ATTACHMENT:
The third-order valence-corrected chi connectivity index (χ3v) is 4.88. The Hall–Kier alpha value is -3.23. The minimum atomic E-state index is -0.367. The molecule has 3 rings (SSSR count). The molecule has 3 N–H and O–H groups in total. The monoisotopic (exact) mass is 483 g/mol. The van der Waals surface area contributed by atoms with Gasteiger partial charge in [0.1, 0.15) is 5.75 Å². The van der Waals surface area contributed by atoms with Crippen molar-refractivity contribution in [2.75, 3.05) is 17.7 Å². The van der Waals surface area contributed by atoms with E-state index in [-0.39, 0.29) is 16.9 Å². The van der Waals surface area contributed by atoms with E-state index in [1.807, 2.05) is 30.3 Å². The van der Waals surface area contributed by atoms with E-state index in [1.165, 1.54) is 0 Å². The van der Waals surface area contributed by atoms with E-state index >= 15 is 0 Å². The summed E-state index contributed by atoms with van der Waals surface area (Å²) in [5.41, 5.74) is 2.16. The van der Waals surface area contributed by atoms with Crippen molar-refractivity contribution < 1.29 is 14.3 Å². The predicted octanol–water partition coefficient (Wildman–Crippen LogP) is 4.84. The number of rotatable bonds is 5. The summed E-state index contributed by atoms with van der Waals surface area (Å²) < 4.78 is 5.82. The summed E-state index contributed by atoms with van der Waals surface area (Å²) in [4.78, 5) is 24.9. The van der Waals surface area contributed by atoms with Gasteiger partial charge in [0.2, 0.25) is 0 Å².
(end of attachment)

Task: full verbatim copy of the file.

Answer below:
The third-order valence-corrected chi connectivity index (χ3v) is 4.88. The Hall–Kier alpha value is -3.23. The minimum atomic E-state index is -0.367. The molecule has 3 rings (SSSR count). The molecule has 3 N–H and O–H groups in total. The monoisotopic (exact) mass is 483 g/mol. The van der Waals surface area contributed by atoms with Gasteiger partial charge in [0.1, 0.15) is 5.75 Å². The van der Waals surface area contributed by atoms with Crippen molar-refractivity contribution in [2.75, 3.05) is 17.7 Å². The van der Waals surface area contributed by atoms with E-state index in [-0.39, 0.29) is 16.9 Å². The van der Waals surface area contributed by atoms with E-state index in [1.807, 2.05) is 30.3 Å². The van der Waals surface area contributed by atoms with E-state index in [1.165, 1.54) is 0 Å². The van der Waals surface area contributed by atoms with E-state index >= 15 is 0 Å². The summed E-state index contributed by atoms with van der Waals surface area (Å²) in [5.41, 5.74) is 2.16. The van der Waals surface area contributed by atoms with Crippen molar-refractivity contribution < 1.29 is 14.3 Å². The predicted octanol–water partition coefficient (Wildman–Crippen LogP) is 4.84. The number of rotatable bonds is 5. The summed E-state index contributed by atoms with van der Waals surface area (Å²) < 4.78 is 5.82. The summed E-state index contributed by atoms with van der Waals surface area (Å²) in [4.78, 5) is 24.9. The van der Waals surface area contributed by atoms with Gasteiger partial charge in [0.2, 0.25) is 0 Å².